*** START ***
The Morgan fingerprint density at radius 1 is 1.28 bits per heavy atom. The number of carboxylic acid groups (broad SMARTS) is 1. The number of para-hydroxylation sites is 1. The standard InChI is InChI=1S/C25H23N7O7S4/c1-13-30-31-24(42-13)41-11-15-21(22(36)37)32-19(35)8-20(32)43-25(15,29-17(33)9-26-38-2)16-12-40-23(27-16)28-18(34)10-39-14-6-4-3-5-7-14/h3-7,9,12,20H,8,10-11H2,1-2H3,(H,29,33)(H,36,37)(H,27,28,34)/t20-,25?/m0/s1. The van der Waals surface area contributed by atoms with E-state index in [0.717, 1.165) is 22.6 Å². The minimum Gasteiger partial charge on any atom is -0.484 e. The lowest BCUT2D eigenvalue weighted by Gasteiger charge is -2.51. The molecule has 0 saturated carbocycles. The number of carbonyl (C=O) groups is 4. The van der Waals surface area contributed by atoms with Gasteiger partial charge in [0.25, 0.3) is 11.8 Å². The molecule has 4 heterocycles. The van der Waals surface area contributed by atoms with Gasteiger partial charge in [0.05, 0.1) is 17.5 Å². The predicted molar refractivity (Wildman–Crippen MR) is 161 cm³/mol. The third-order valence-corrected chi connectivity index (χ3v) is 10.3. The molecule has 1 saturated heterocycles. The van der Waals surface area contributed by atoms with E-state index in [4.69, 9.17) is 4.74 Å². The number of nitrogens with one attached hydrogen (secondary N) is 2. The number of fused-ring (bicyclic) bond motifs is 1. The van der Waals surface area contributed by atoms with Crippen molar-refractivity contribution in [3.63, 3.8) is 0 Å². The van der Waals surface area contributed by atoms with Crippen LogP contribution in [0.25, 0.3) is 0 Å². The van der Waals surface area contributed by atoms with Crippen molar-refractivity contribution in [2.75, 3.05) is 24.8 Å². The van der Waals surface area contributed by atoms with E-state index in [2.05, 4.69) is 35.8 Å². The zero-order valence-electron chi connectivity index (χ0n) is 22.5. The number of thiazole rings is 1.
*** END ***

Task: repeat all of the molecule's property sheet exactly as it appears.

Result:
The Morgan fingerprint density at radius 1 is 1.28 bits per heavy atom. The number of carboxylic acid groups (broad SMARTS) is 1. The number of para-hydroxylation sites is 1. The standard InChI is InChI=1S/C25H23N7O7S4/c1-13-30-31-24(42-13)41-11-15-21(22(36)37)32-19(35)8-20(32)43-25(15,29-17(33)9-26-38-2)16-12-40-23(27-16)28-18(34)10-39-14-6-4-3-5-7-14/h3-7,9,12,20H,8,10-11H2,1-2H3,(H,29,33)(H,36,37)(H,27,28,34)/t20-,25?/m0/s1. The van der Waals surface area contributed by atoms with E-state index in [0.717, 1.165) is 22.6 Å². The minimum Gasteiger partial charge on any atom is -0.484 e. The lowest BCUT2D eigenvalue weighted by Gasteiger charge is -2.51. The molecule has 0 saturated carbocycles. The number of carbonyl (C=O) groups is 4. The van der Waals surface area contributed by atoms with Gasteiger partial charge in [0.25, 0.3) is 11.8 Å². The molecule has 4 heterocycles. The van der Waals surface area contributed by atoms with Gasteiger partial charge in [0.05, 0.1) is 17.5 Å². The predicted molar refractivity (Wildman–Crippen MR) is 161 cm³/mol. The third-order valence-corrected chi connectivity index (χ3v) is 10.3. The molecule has 1 saturated heterocycles. The van der Waals surface area contributed by atoms with E-state index in [4.69, 9.17) is 4.74 Å². The number of nitrogens with one attached hydrogen (secondary N) is 2. The number of fused-ring (bicyclic) bond motifs is 1. The van der Waals surface area contributed by atoms with Crippen molar-refractivity contribution in [3.63, 3.8) is 0 Å². The van der Waals surface area contributed by atoms with Crippen LogP contribution in [0.25, 0.3) is 0 Å². The van der Waals surface area contributed by atoms with Crippen molar-refractivity contribution in [2.75, 3.05) is 24.8 Å². The van der Waals surface area contributed by atoms with E-state index in [2.05, 4.69) is 35.8 Å². The zero-order valence-electron chi connectivity index (χ0n) is 22.5. The number of thiazole rings is 1.